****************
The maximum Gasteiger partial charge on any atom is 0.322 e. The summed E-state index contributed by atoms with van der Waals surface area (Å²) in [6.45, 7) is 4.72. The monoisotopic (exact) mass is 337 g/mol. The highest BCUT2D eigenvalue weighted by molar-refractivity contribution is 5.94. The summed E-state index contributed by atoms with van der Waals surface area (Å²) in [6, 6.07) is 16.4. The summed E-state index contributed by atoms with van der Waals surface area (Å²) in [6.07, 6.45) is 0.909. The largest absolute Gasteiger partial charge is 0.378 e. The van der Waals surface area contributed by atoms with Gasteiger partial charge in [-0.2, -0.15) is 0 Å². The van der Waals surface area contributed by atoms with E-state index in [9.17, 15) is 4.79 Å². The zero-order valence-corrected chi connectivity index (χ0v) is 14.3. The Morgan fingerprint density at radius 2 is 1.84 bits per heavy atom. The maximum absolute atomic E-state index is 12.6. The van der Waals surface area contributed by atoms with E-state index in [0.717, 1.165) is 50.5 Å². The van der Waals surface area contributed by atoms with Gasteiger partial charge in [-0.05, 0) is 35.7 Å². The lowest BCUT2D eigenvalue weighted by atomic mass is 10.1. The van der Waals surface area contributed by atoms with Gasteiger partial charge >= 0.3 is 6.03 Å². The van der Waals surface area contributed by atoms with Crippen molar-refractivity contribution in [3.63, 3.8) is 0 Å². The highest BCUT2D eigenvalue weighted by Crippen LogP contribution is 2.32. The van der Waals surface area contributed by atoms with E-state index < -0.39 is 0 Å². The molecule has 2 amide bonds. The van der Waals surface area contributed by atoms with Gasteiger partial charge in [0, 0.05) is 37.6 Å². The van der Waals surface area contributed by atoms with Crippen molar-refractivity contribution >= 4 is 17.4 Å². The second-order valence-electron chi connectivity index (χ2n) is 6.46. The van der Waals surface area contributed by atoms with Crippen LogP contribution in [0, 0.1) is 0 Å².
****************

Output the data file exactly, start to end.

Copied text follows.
The maximum Gasteiger partial charge on any atom is 0.322 e. The summed E-state index contributed by atoms with van der Waals surface area (Å²) in [6.45, 7) is 4.72. The monoisotopic (exact) mass is 337 g/mol. The highest BCUT2D eigenvalue weighted by molar-refractivity contribution is 5.94. The summed E-state index contributed by atoms with van der Waals surface area (Å²) in [6, 6.07) is 16.4. The summed E-state index contributed by atoms with van der Waals surface area (Å²) in [6.07, 6.45) is 0.909. The largest absolute Gasteiger partial charge is 0.378 e. The van der Waals surface area contributed by atoms with Gasteiger partial charge in [-0.2, -0.15) is 0 Å². The van der Waals surface area contributed by atoms with E-state index in [9.17, 15) is 4.79 Å². The zero-order valence-corrected chi connectivity index (χ0v) is 14.3. The Morgan fingerprint density at radius 2 is 1.84 bits per heavy atom. The maximum absolute atomic E-state index is 12.6. The van der Waals surface area contributed by atoms with E-state index in [0.717, 1.165) is 50.5 Å². The van der Waals surface area contributed by atoms with Gasteiger partial charge in [-0.05, 0) is 35.7 Å². The lowest BCUT2D eigenvalue weighted by atomic mass is 10.1. The van der Waals surface area contributed by atoms with Gasteiger partial charge >= 0.3 is 6.03 Å². The van der Waals surface area contributed by atoms with Crippen molar-refractivity contribution in [3.63, 3.8) is 0 Å². The highest BCUT2D eigenvalue weighted by Crippen LogP contribution is 2.32. The van der Waals surface area contributed by atoms with E-state index < -0.39 is 0 Å². The molecule has 2 amide bonds. The van der Waals surface area contributed by atoms with Gasteiger partial charge in [0, 0.05) is 37.6 Å². The van der Waals surface area contributed by atoms with Crippen molar-refractivity contribution >= 4 is 17.4 Å². The second-order valence-electron chi connectivity index (χ2n) is 6.46. The van der Waals surface area contributed by atoms with Crippen LogP contribution in [0, 0.1) is 0 Å².